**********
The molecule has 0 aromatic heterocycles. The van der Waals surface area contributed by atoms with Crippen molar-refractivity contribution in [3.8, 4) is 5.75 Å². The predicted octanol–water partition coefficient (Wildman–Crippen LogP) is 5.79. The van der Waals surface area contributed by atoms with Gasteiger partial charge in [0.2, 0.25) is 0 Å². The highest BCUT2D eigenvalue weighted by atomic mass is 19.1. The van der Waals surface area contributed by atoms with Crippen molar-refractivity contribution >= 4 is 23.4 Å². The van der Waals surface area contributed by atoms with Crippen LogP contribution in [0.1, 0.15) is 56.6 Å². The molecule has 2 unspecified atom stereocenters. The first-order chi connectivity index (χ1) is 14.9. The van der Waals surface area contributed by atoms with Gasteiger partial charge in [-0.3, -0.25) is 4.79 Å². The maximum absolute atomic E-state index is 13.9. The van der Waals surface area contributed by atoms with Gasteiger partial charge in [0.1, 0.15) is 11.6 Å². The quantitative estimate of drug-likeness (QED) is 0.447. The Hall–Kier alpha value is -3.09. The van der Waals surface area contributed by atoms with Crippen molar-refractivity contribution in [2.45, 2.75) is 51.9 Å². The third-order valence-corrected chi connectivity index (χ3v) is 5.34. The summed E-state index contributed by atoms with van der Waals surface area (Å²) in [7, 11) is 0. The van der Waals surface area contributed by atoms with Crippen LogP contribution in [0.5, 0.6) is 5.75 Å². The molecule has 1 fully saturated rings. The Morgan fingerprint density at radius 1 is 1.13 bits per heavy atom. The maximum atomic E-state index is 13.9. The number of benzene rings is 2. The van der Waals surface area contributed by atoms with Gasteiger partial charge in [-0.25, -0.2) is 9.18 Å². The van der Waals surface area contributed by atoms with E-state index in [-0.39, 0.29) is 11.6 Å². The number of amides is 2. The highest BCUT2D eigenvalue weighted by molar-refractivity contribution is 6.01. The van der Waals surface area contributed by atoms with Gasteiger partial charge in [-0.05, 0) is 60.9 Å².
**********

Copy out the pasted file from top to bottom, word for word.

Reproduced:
The molecule has 0 aromatic heterocycles. The van der Waals surface area contributed by atoms with Crippen molar-refractivity contribution in [3.8, 4) is 5.75 Å². The predicted octanol–water partition coefficient (Wildman–Crippen LogP) is 5.79. The van der Waals surface area contributed by atoms with Gasteiger partial charge in [0.2, 0.25) is 0 Å². The highest BCUT2D eigenvalue weighted by atomic mass is 19.1. The van der Waals surface area contributed by atoms with Crippen molar-refractivity contribution >= 4 is 23.4 Å². The van der Waals surface area contributed by atoms with Crippen LogP contribution in [0.1, 0.15) is 56.6 Å². The molecule has 2 unspecified atom stereocenters. The first-order chi connectivity index (χ1) is 14.9. The van der Waals surface area contributed by atoms with Gasteiger partial charge in [-0.3, -0.25) is 4.79 Å². The maximum absolute atomic E-state index is 13.9. The van der Waals surface area contributed by atoms with Gasteiger partial charge in [0.1, 0.15) is 11.6 Å². The quantitative estimate of drug-likeness (QED) is 0.447. The Hall–Kier alpha value is -3.09. The van der Waals surface area contributed by atoms with Crippen molar-refractivity contribution in [2.45, 2.75) is 51.9 Å². The third-order valence-corrected chi connectivity index (χ3v) is 5.34. The summed E-state index contributed by atoms with van der Waals surface area (Å²) in [7, 11) is 0. The van der Waals surface area contributed by atoms with Crippen LogP contribution in [0.5, 0.6) is 5.75 Å². The molecule has 1 fully saturated rings. The Morgan fingerprint density at radius 1 is 1.13 bits per heavy atom. The maximum atomic E-state index is 13.9. The number of benzene rings is 2. The van der Waals surface area contributed by atoms with Gasteiger partial charge in [-0.25, -0.2) is 9.18 Å². The van der Waals surface area contributed by atoms with E-state index in [-0.39, 0.29) is 11.6 Å². The number of amides is 2. The highest BCUT2D eigenvalue weighted by molar-refractivity contribution is 6.01. The van der Waals surface area contributed by atoms with Gasteiger partial charge in [-0.05, 0) is 60.9 Å².